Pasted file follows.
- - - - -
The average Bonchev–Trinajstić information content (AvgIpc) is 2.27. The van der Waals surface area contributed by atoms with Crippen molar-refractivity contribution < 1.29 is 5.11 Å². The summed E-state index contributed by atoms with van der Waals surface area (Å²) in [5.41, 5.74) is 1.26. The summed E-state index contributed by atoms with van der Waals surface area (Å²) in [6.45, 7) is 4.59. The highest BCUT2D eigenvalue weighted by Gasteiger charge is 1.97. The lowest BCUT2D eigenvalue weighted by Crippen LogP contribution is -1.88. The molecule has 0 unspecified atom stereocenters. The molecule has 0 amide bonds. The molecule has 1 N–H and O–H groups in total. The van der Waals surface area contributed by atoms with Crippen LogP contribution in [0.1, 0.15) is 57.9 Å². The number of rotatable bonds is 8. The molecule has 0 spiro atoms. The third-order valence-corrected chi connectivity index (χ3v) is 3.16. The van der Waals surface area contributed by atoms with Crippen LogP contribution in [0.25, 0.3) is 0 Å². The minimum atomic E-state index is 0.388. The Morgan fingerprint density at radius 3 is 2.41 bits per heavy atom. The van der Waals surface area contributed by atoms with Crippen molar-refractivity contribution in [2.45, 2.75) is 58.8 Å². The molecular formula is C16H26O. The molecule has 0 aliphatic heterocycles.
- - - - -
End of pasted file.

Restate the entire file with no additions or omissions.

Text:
The average Bonchev–Trinajstić information content (AvgIpc) is 2.27. The van der Waals surface area contributed by atoms with Crippen molar-refractivity contribution < 1.29 is 5.11 Å². The summed E-state index contributed by atoms with van der Waals surface area (Å²) in [5.41, 5.74) is 1.26. The summed E-state index contributed by atoms with van der Waals surface area (Å²) in [6.45, 7) is 4.59. The highest BCUT2D eigenvalue weighted by Gasteiger charge is 1.97. The lowest BCUT2D eigenvalue weighted by Crippen LogP contribution is -1.88. The molecule has 0 unspecified atom stereocenters. The molecule has 0 amide bonds. The molecule has 1 N–H and O–H groups in total. The van der Waals surface area contributed by atoms with Crippen LogP contribution in [0.1, 0.15) is 57.9 Å². The number of rotatable bonds is 8. The molecule has 0 spiro atoms. The third-order valence-corrected chi connectivity index (χ3v) is 3.16. The van der Waals surface area contributed by atoms with Crippen LogP contribution in [0.25, 0.3) is 0 Å². The minimum atomic E-state index is 0.388. The Morgan fingerprint density at radius 3 is 2.41 bits per heavy atom. The van der Waals surface area contributed by atoms with Crippen molar-refractivity contribution in [2.45, 2.75) is 58.8 Å². The molecular formula is C16H26O. The molecule has 0 aliphatic heterocycles.